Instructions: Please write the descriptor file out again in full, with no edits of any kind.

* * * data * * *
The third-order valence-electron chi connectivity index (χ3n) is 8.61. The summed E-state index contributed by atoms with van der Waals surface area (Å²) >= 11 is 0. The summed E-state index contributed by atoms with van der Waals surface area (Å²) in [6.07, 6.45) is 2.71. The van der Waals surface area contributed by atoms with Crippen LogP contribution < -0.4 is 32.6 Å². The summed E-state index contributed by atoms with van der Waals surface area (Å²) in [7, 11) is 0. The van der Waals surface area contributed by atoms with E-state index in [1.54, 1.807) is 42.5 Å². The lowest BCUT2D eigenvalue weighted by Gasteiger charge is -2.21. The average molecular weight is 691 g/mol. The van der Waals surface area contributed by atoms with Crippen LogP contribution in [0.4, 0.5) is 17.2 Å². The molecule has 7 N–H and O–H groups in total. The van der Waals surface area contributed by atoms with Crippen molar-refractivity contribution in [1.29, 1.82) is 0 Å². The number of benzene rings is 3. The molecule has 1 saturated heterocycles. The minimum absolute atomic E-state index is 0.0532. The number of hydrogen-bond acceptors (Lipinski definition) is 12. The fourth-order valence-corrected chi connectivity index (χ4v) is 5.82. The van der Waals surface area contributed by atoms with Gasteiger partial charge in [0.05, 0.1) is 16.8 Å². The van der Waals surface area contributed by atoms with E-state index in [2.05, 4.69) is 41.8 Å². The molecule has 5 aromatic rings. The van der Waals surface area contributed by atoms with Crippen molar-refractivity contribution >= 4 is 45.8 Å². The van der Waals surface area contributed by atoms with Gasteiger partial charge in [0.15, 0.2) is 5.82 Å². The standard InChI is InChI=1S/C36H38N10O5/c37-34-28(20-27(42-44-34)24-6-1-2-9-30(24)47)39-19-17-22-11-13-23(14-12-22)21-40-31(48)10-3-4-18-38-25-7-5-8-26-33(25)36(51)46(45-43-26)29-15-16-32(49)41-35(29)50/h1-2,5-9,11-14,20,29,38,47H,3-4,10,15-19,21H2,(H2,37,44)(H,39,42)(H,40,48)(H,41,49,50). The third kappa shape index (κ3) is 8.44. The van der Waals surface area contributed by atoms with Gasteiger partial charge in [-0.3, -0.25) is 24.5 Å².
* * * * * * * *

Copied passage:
The third-order valence-electron chi connectivity index (χ3n) is 8.61. The summed E-state index contributed by atoms with van der Waals surface area (Å²) >= 11 is 0. The summed E-state index contributed by atoms with van der Waals surface area (Å²) in [6.07, 6.45) is 2.71. The van der Waals surface area contributed by atoms with Crippen LogP contribution < -0.4 is 32.6 Å². The summed E-state index contributed by atoms with van der Waals surface area (Å²) in [7, 11) is 0. The van der Waals surface area contributed by atoms with E-state index in [1.54, 1.807) is 42.5 Å². The lowest BCUT2D eigenvalue weighted by Gasteiger charge is -2.21. The average molecular weight is 691 g/mol. The van der Waals surface area contributed by atoms with Crippen LogP contribution in [0.4, 0.5) is 17.2 Å². The molecule has 7 N–H and O–H groups in total. The van der Waals surface area contributed by atoms with Crippen molar-refractivity contribution in [1.29, 1.82) is 0 Å². The number of benzene rings is 3. The molecule has 1 saturated heterocycles. The minimum absolute atomic E-state index is 0.0532. The number of hydrogen-bond acceptors (Lipinski definition) is 12. The fourth-order valence-corrected chi connectivity index (χ4v) is 5.82. The van der Waals surface area contributed by atoms with Gasteiger partial charge in [0.05, 0.1) is 16.8 Å². The van der Waals surface area contributed by atoms with E-state index in [2.05, 4.69) is 41.8 Å². The molecule has 5 aromatic rings. The van der Waals surface area contributed by atoms with Crippen molar-refractivity contribution >= 4 is 45.8 Å². The van der Waals surface area contributed by atoms with Gasteiger partial charge in [0.15, 0.2) is 5.82 Å². The standard InChI is InChI=1S/C36H38N10O5/c37-34-28(20-27(42-44-34)24-6-1-2-9-30(24)47)39-19-17-22-11-13-23(14-12-22)21-40-31(48)10-3-4-18-38-25-7-5-8-26-33(25)36(51)46(45-43-26)29-15-16-32(49)41-35(29)50/h1-2,5-9,11-14,20,29,38,47H,3-4,10,15-19,21H2,(H2,37,44)(H,39,42)(H,40,48)(H,41,49,50). The third kappa shape index (κ3) is 8.44. The van der Waals surface area contributed by atoms with Gasteiger partial charge in [-0.3, -0.25) is 24.5 Å².